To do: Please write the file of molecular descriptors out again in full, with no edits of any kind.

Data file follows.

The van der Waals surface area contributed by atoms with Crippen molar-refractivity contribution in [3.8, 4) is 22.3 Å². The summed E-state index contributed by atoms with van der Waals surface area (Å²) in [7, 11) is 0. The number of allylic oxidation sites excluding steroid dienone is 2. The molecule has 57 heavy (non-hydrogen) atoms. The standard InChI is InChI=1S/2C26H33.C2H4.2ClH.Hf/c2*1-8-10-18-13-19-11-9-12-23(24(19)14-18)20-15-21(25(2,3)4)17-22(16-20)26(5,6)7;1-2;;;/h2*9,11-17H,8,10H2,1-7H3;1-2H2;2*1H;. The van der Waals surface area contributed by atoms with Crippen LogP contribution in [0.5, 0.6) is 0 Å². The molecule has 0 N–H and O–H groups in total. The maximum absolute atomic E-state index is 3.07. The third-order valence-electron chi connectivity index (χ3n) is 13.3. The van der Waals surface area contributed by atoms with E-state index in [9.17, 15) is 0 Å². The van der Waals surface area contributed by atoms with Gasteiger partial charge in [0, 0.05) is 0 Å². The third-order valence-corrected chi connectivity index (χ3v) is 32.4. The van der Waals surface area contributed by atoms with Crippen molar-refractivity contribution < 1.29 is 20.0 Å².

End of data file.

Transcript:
The van der Waals surface area contributed by atoms with Crippen molar-refractivity contribution in [3.8, 4) is 22.3 Å². The summed E-state index contributed by atoms with van der Waals surface area (Å²) in [7, 11) is 0. The number of allylic oxidation sites excluding steroid dienone is 2. The molecule has 57 heavy (non-hydrogen) atoms. The standard InChI is InChI=1S/2C26H33.C2H4.2ClH.Hf/c2*1-8-10-18-13-19-11-9-12-23(24(19)14-18)20-15-21(25(2,3)4)17-22(16-20)26(5,6)7;1-2;;;/h2*9,11-17H,8,10H2,1-7H3;1-2H2;2*1H;. The van der Waals surface area contributed by atoms with Crippen LogP contribution in [0.5, 0.6) is 0 Å². The molecule has 0 N–H and O–H groups in total. The maximum absolute atomic E-state index is 3.07. The third-order valence-electron chi connectivity index (χ3n) is 13.3. The van der Waals surface area contributed by atoms with E-state index in [9.17, 15) is 0 Å². The van der Waals surface area contributed by atoms with Gasteiger partial charge in [0, 0.05) is 0 Å². The third-order valence-corrected chi connectivity index (χ3v) is 32.4. The van der Waals surface area contributed by atoms with Crippen molar-refractivity contribution < 1.29 is 20.0 Å².